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T1552.004 Private Keys

Adversaries may search for private key certificate files on compromised systems for insecurely stored credentials. Private cryptographic keys and certificates are used for authentication, encryption/decryption, and digital signatures.1 Common key and certificate file extensions include: .key, .pgp, .gpg, .ppk., .p12, .pem, .pfx, .cer, .p7b, .asc.

Adversaries may also look in common key directories, such as ~/.ssh for SSH keys on * nix-based systems or C:\Users\(username)\.ssh\ on Windows. These private keys can be used to authenticate to Remote Services like SSH or for use in decrypting other collected files such as email.

Adversary tools have been discovered that search compromised systems for file extensions relating to cryptographic keys and certificates.23

Some private keys require a password or passphrase for operation, so an adversary may also use Input Capture for keylogging or attempt to Brute Force the passphrase off-line.

Item Value
ID T1552.004
Sub-techniques T1552.001, T1552.002, T1552.003, T1552.004, T1552.005, T1552.006, T1552.007
Tactics TA0006
Platforms Linux, Windows, macOS
Permissions required User
Version 1.0
Created 04 February 2020
Last Modified 29 March 2020

Procedure Examples

ID Name Description
S0677 AADInternals AADInternals can gather encryption keys from Azure AD services such as ADSync and Active Directory Federated Services servers.4
G0016 APT29 APT29 obtained PKI keys, certificate files and the private encryption key from an Active Directory Federation Services (AD FS) container to decrypt corresponding SAML signing certificates.1516
S0377 Ebury Ebury has intercepted unencrypted private keys as well as private key pass-phrases.12
S0363 Empire Empire can use modules like Invoke-SessionGopher to extract private key and session information.5
S0661 FoggyWeb FoggyWeb can retrieve token signing certificates and token decryption certificates from a compromised AD FS server.7
S0601 Hildegard Hildegard has searched for private keys in .ssh.10
S0283 jRAT jRAT can steal keys for VPNs and cryptocurrency wallets.9
S0599 Kinsing Kinsing has searched for private keys.8
S0409 Machete Machete has scanned and looked for cryptographic keys and certificate file extensions.11
S0002 Mimikatz Mimikatz‘s CRYPTO::Extract module can extract keys by interacting with Windows cryptographic application programming interface (API) functions.6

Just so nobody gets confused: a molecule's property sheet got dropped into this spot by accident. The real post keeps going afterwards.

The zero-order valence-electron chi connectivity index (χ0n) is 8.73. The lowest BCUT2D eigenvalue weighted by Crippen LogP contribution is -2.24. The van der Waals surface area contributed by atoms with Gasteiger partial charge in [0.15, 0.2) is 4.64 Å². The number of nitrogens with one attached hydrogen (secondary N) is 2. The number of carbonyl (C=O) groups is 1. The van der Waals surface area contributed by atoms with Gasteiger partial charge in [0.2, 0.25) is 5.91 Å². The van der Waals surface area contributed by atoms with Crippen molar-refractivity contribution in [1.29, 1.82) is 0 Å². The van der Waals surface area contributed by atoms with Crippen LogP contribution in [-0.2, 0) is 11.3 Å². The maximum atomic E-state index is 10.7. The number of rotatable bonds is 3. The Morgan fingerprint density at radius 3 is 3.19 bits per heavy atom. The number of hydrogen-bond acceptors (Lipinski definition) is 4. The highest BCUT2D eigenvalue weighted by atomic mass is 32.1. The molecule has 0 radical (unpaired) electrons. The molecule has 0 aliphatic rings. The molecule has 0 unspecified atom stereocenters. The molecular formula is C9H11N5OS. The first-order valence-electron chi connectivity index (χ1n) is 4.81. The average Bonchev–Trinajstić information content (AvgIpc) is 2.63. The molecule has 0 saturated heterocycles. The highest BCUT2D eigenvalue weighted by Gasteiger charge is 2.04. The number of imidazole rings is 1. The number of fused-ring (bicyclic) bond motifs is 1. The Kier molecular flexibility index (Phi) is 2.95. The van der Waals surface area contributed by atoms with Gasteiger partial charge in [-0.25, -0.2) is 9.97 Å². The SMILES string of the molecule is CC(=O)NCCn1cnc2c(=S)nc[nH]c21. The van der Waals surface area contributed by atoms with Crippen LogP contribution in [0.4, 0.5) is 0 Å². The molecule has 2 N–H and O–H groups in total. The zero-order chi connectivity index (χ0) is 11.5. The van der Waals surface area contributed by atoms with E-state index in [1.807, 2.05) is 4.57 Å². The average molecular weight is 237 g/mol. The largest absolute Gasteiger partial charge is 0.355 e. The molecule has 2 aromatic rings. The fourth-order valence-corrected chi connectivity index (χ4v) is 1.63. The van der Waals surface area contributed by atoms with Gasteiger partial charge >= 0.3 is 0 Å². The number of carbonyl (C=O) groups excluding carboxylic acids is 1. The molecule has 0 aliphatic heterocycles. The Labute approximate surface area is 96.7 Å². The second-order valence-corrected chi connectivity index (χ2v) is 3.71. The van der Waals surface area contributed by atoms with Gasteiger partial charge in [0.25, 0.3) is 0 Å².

G0116 Operation Wocao Operation Wocao has used Mimikatz to dump certificates and private keys from the Windows certificate store.17
G0106 Rocke Rocke has used SSH private keys on the infected machine to spread its coinminer throughout a network.18
G0139 TeamTNT TeamTNT has searched for unsecured SSH keys.1314


ID Mitigation Description
M1047 Audit Ensure only authorized keys are allowed access to critical resources and audit access lists regularly.
M1041 Encrypt Sensitive Information When possible, store keys on separate cryptographic hardware instead of on the local system.
M1027 Password Policies Use strong passphrases for private keys to make cracking difficult.
M1022 Restrict File and Directory Permissions Ensure permissions are properly set on folders containing sensitive private keys to prevent unintended access.


ID Data Source Data Component
DS0017 Command Command Execution
DS0022 File File Access


  1. Wikipedia. (2017, June 29). Public-key cryptography. Retrieved July 5, 2017. 

  2. Kaspersky Labs. (2014, February 11). Unveiling “Careto” - The Masked APT. Retrieved July 5, 2017. 

  3. Bar, T., Conant, S., Efraim, L. (2016, June 28). Prince of Persia – Game Over. Retrieved July 5, 2017. 

  4. Dr. Nestori Syynimaa. (2018, October 25). AADInternals. Retrieved February 18, 2022. 

  5. Schroeder, W., Warner, J., Nelson, M. (n.d.). Github PowerShellEmpire. Retrieved April 28, 2016. 

  6. Metcalf, S. (2015, November 13). Unofficial Guide to Mimikatz & Command Reference. Retrieved December 23, 2015. 

  7. Ramin Nafisi. (2021, September 27). FoggyWeb: Targeted NOBELIUM malware leads to persistent backdoor. Retrieved October 4, 2021. 

  8. Singer, G. (2020, April 3). Threat Alert: Kinsing Malware Attacks Targeting Container Environments. Retrieved April 1, 2021. 

  9. Kamluk, V. & Gostev, A. (2016, February). Adwind - A Cross-Platform RAT. Retrieved April 23, 2019. 

  10. Chen, J. et al. (2021, February 3). Hildegard: New TeamTNT Cryptojacking Malware Targeting Kubernetes. Retrieved April 5, 2021. 

  11. ESET. (2019, July). MACHETE JUST GOT SHARPER Venezuelan government institutions under attack. Retrieved September 13, 2019. 

  12. M.Léveillé, M.. (2014, February 21). An In-depth Analysis of Linux/Ebury. Retrieved April 19, 2019. 

  13. Cado Security. (2020, August 16). Team TNT – The First Crypto-Mining Worm to Steal AWS Credentials. Retrieved September 22, 2021. 

  14. Fiser, D. Oliveira, A. (n.d.). Tracking the Activities of TeamTNT A Closer Look at a Cloud-Focused Malicious Actor Group. Retrieved September 22, 2021. 

  15. Microsoft 365 Defender Team. (2020, December 28). Using Microsoft 365 Defender to protect against Solorigate. Retrieved January 7, 2021. 

  16. NCSC, CISA, FBI, NSA. (2021, May 7). Further TTPs associated with SVR cyber actors. Retrieved July 29, 2021. 

  17. Dantzig, M. v., Schamper, E. (2019, December 19). Operation Wocao: Shining a light on one of China’s hidden hacking groups. Retrieved October 8, 2020. 

  18. Anomali Labs. (2019, March 15). Rocke Evolves Its Arsenal With a New Malware Family Written in Golang. Retrieved April 24, 2019. 

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